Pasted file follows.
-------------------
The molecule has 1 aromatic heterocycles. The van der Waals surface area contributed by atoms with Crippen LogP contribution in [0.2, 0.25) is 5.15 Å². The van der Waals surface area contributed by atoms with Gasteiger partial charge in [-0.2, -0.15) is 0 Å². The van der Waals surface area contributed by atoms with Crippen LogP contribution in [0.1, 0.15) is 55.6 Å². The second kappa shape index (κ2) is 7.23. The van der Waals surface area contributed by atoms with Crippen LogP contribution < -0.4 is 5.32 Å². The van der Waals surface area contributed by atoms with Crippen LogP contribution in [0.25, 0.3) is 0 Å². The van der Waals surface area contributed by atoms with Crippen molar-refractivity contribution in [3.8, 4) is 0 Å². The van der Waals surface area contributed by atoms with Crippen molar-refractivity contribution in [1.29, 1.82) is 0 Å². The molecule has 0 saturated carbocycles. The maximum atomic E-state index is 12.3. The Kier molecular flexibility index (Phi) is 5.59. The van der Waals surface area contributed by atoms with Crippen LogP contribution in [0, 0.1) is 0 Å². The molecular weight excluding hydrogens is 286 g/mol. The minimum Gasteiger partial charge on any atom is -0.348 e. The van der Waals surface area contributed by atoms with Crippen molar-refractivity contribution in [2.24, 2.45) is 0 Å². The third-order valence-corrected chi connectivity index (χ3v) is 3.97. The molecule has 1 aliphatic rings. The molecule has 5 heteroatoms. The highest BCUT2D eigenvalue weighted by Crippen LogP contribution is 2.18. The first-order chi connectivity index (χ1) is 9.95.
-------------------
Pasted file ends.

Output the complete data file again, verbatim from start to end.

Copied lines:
The molecule has 1 aromatic heterocycles. The van der Waals surface area contributed by atoms with Crippen LogP contribution in [0.2, 0.25) is 5.15 Å². The van der Waals surface area contributed by atoms with Gasteiger partial charge in [-0.2, -0.15) is 0 Å². The van der Waals surface area contributed by atoms with Crippen LogP contribution in [0.1, 0.15) is 55.6 Å². The second kappa shape index (κ2) is 7.23. The van der Waals surface area contributed by atoms with Crippen LogP contribution < -0.4 is 5.32 Å². The van der Waals surface area contributed by atoms with Crippen LogP contribution in [0.25, 0.3) is 0 Å². The van der Waals surface area contributed by atoms with Crippen molar-refractivity contribution in [3.8, 4) is 0 Å². The van der Waals surface area contributed by atoms with Crippen molar-refractivity contribution in [1.29, 1.82) is 0 Å². The molecule has 0 saturated carbocycles. The maximum atomic E-state index is 12.3. The Kier molecular flexibility index (Phi) is 5.59. The van der Waals surface area contributed by atoms with Crippen LogP contribution in [0, 0.1) is 0 Å². The molecular weight excluding hydrogens is 286 g/mol. The minimum Gasteiger partial charge on any atom is -0.348 e. The van der Waals surface area contributed by atoms with Crippen molar-refractivity contribution in [2.24, 2.45) is 0 Å². The third-order valence-corrected chi connectivity index (χ3v) is 3.97. The molecule has 1 aliphatic rings. The molecule has 5 heteroatoms. The highest BCUT2D eigenvalue weighted by Crippen LogP contribution is 2.18. The first-order chi connectivity index (χ1) is 9.95.